Your senior may want to keep doing as much as possible, even with COPD weighing her down. But it can benefit her greatly to have other people, such as elder care providers, handling the bulk of her daily tasks so that she doesn’t experience these issues.
She’s Coughing More or Experiencing More Chest Pain.
Coughing, especially with an increase in mucus production, and chest pain occur when your elderly family member’s lungs are trying to work harder than they should be. These coughing fits often begin because your elderly family member is out of breath and they end with her being even more short of breath. Talk to her doctor about what she can do to help alleviate pain and other problems with these episodes.
Her Extremities Are Swelling.
The lungs work in concert with the circulatory system to keep fluids moving throughout the body. For someone with COPD, neither system is working as well as it should be. What that ends up meaning is that your aging family member can experience swelling in her legs and sometimes in her hands. This can get worse over time.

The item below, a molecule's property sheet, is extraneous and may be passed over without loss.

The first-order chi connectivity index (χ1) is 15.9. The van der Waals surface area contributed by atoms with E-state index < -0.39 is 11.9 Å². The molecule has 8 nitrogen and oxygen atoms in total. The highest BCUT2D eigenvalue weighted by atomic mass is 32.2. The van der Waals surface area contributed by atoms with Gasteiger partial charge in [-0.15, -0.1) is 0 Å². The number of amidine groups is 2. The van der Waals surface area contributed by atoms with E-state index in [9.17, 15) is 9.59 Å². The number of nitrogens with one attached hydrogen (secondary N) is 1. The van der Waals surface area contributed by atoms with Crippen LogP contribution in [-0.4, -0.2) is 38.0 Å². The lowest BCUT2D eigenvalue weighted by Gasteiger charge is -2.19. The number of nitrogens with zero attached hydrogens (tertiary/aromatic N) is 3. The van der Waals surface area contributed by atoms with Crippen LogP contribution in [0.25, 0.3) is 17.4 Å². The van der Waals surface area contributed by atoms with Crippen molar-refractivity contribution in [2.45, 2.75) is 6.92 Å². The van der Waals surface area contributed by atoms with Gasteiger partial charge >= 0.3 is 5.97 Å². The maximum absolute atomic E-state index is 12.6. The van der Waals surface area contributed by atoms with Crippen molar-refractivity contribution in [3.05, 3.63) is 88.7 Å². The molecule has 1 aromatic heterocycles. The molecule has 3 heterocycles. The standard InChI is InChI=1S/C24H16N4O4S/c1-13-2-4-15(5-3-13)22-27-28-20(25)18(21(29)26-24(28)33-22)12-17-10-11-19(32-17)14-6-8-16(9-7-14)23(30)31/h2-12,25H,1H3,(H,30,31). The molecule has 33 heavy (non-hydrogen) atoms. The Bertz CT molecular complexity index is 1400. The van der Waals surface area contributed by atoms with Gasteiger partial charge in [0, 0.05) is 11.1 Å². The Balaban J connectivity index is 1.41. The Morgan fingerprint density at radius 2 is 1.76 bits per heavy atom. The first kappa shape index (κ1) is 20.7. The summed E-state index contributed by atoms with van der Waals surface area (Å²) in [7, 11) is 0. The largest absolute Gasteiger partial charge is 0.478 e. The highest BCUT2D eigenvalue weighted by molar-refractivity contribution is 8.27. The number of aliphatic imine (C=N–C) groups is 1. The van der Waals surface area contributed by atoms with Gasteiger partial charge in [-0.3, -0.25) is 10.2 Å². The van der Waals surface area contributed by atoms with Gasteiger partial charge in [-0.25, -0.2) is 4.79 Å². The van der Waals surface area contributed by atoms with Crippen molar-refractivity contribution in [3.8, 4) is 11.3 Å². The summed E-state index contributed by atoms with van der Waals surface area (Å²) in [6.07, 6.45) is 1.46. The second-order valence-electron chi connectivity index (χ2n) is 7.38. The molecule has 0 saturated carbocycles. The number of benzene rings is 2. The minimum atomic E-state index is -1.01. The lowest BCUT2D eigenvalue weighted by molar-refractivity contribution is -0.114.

She’s Feeling Tired or Weaker than Usual.
The problem with needing more and more energy just to keep doing the basic tasks in life is that it leaves your senior feeling tired and even weaker than she should normally be feeling. When this happens more and more often for your senior, she may find that she often starts tasks and then isn’t able to finish them. That can start to mean that your senior’s home is in a constant state of chaos.
She’s Having Trouble Breathing.
With all of the coughing, weakness, and poor circulation, your senior may start to notice that she’s also having trouble feeling like she’s getting a full breath. Shortness of breath can leave your elderly family member breathing more and more shallowly, which becomes a vicious cycle.
She’s Using Her Rescue Inhaler More.
As a result of shallow breathing, your senior may be using her rescue inhaler more than usual. Even if she uses maintenance medication, rescue inhalers can make a big difference for her. Her doctor may ask her to track when and how often she feels the need to use her rescue inhaler.
The more energy that your senior can conserve the more of that energy her body can use. That becomes more difficult as COPD advances and that’s why lining up help from elder care providers earlier rather than later is an excellent strategy.